For the first time in more than a year, Tom Thompson woke up Wednesday feeling refreshed and hopeful about getting more good nights of sleep.
While the wind turbine near his home in the Third Cliff neighborhood remained out of commission, two weeks after it was struck by lightning, Thompson on Tuesday testified before the state Legislature’s Joint Committee on Public Health about industrial turbines and the effects they have on the health of the people who live near them.
“Folks who live near and have been negatively impacted by wind turbines in Falmouth, Kingston, Fairhaven and, of course, Scituate testified, and were very powerful,” Thompson said Wednesday. “By their questions, I could tell the committee was appreciative of the information, and some were shocked by what has transpired.”
The State House hearing was held regarding a bill filed by state Rep. Sarah Peake, D-Provincetown. The legislation calls for establishing a commission to study the negative health impacts from wind turbines that dozens of people in Massachusetts have complained of.
The Scituate turbine, on the Driftway, has not been operating since June 24, when it was hit by lightning. Thompson said the shutdown has made the turbine’s effects – noise and shadow flicker – even more apparent to him and his neighbors.
“It has been absolutely delightful,” he said. “…People are sleeping, and kids that were experiencing health issues say their headaches have essentially disappeared. You hear it in people’s voices that they’re feeling better, but the fact that people are comfortable and their health is improving brings forward the importance of having the turbine permanently dismantled.”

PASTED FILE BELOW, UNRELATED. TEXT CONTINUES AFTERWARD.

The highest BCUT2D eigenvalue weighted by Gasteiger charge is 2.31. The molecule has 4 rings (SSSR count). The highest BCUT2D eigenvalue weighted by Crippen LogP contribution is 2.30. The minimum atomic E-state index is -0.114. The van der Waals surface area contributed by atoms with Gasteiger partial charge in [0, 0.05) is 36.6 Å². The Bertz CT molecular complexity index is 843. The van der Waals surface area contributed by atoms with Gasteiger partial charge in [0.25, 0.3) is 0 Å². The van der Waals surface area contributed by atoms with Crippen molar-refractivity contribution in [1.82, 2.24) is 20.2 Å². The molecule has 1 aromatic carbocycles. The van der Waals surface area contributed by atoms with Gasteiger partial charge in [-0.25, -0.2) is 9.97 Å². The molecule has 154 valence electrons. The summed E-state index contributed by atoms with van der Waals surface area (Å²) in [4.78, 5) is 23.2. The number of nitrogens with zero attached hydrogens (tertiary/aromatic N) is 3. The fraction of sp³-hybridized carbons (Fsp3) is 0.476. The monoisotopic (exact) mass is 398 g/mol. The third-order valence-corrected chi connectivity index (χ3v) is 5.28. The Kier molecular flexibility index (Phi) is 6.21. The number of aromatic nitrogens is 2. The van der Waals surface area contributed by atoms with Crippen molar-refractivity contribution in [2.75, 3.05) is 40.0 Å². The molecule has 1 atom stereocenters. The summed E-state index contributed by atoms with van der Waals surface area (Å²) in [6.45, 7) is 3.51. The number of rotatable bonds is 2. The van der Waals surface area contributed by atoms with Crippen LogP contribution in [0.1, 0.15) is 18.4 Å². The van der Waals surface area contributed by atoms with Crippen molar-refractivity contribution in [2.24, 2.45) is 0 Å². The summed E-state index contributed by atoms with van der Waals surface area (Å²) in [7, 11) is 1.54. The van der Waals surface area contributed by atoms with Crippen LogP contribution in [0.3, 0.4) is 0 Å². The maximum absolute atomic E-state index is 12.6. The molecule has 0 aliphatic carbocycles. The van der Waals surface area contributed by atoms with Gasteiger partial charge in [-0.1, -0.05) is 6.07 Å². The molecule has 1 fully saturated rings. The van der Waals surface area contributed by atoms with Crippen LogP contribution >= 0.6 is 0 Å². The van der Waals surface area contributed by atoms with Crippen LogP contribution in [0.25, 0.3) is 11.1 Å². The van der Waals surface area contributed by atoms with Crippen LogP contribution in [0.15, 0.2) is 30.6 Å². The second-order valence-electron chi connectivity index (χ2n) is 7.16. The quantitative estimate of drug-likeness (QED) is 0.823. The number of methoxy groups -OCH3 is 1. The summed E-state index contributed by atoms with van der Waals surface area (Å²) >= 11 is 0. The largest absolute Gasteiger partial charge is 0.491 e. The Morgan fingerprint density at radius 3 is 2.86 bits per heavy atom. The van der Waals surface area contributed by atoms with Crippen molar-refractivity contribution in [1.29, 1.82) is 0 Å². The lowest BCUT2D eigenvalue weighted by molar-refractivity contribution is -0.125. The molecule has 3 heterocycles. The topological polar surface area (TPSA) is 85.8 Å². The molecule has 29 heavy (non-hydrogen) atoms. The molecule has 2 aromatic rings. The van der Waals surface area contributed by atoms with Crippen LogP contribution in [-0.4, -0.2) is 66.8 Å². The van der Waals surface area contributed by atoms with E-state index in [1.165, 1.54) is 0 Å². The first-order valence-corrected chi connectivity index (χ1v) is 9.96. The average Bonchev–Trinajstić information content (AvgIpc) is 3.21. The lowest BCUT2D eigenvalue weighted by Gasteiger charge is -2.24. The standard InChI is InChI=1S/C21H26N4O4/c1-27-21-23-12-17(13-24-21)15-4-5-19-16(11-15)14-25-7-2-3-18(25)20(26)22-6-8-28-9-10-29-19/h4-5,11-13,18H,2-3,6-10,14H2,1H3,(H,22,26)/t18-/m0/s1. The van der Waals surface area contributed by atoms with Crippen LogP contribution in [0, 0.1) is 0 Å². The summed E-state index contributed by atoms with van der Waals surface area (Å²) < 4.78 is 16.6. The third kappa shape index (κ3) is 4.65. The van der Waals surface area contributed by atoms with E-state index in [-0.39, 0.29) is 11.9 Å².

Palmer Capital and Solaya Energy make up Scituate Wind LLC, which owns the turbine. Sumul Shah of Solaya Energy said the repair and testing of the turbine is in the final stages, but he was not sure when the turbine will be back online.
“We checked each component, system and wire, and we feel pretty confident that we’ve replaced all the components we need to, so now it’s about configuring them and testing them,” he said. “We want to make sure everything that’s done is done right, and that takes time.”
In additional to speaking briefly and providing written testimony, Thompson on Tuesday submitted written testimony from Mark McKeever, whose family lives just 640 feet from the Driftway turbine.
“We are scared about how our children’s continued exposure to adverse effects of the wind turbine will affect their physical cognitive growth and development,” McKeever wrote. “Our children never had a history of headaches. They certainly do now. Our children should not have to go to school tired. They should not be dismissed from school because they have headaches. They should not have to wait to do their homework until flicker has stopped in their home.”
Legislation regarding the placement of wind turbines nearly passed during the 2009-10 legislative session. It received support from Gov. Deval Patrick’s administration.
Thompson said he is confident that concerns expressed by many residents will be taken seriously this time.
“We’ve been ignored by every local official, so what do you do?” he said. “This bill is a step to bring some state attention to what should have been addressed locally.”
With much testimony to be reviewed, Thompson does not expect to hear anything from the Joint Committee on Public Health until the fall.
He said he plans to enjoy the stillness until the noise and flickering resume.
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